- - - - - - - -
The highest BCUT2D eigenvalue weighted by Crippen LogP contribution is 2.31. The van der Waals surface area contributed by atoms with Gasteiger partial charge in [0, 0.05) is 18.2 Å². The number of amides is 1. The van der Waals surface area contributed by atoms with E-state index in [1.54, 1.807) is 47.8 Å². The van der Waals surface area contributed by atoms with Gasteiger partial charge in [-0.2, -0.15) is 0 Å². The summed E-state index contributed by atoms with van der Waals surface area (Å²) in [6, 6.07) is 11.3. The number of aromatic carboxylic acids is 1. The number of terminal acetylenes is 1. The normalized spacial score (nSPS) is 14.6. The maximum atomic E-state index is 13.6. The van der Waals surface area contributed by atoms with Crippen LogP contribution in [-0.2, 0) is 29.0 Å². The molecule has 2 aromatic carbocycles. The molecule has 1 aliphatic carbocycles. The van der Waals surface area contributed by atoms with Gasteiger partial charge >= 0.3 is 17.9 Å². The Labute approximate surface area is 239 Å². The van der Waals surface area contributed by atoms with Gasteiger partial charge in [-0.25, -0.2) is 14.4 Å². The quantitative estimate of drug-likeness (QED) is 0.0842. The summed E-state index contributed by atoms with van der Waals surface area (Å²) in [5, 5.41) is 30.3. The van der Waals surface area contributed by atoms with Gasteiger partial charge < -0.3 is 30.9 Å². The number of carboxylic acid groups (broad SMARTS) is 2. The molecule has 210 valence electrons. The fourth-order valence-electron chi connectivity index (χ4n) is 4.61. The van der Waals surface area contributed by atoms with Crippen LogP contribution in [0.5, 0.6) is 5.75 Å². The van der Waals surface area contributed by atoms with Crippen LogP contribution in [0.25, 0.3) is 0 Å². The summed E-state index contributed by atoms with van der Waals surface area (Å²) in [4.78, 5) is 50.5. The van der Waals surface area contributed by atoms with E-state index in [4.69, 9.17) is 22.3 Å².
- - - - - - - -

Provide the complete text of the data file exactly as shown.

The highest BCUT2D eigenvalue weighted by Crippen LogP contribution is 2.31. The van der Waals surface area contributed by atoms with Gasteiger partial charge in [0, 0.05) is 18.2 Å². The number of amides is 1. The van der Waals surface area contributed by atoms with E-state index in [1.54, 1.807) is 47.8 Å². The van der Waals surface area contributed by atoms with Gasteiger partial charge in [-0.2, -0.15) is 0 Å². The summed E-state index contributed by atoms with van der Waals surface area (Å²) in [6, 6.07) is 11.3. The number of aromatic carboxylic acids is 1. The number of terminal acetylenes is 1. The normalized spacial score (nSPS) is 14.6. The maximum atomic E-state index is 13.6. The van der Waals surface area contributed by atoms with Crippen LogP contribution in [-0.2, 0) is 29.0 Å². The molecule has 2 aromatic carbocycles. The molecule has 1 aliphatic carbocycles. The van der Waals surface area contributed by atoms with Gasteiger partial charge >= 0.3 is 17.9 Å². The Labute approximate surface area is 239 Å². The van der Waals surface area contributed by atoms with Gasteiger partial charge in [-0.25, -0.2) is 14.4 Å². The quantitative estimate of drug-likeness (QED) is 0.0842. The summed E-state index contributed by atoms with van der Waals surface area (Å²) in [5, 5.41) is 30.3. The van der Waals surface area contributed by atoms with Gasteiger partial charge < -0.3 is 30.9 Å². The number of carboxylic acid groups (broad SMARTS) is 2. The molecule has 210 valence electrons. The fourth-order valence-electron chi connectivity index (χ4n) is 4.61. The van der Waals surface area contributed by atoms with Crippen LogP contribution in [0.5, 0.6) is 5.75 Å². The van der Waals surface area contributed by atoms with Crippen LogP contribution in [0.25, 0.3) is 0 Å². The summed E-state index contributed by atoms with van der Waals surface area (Å²) in [4.78, 5) is 50.5. The van der Waals surface area contributed by atoms with E-state index in [4.69, 9.17) is 22.3 Å².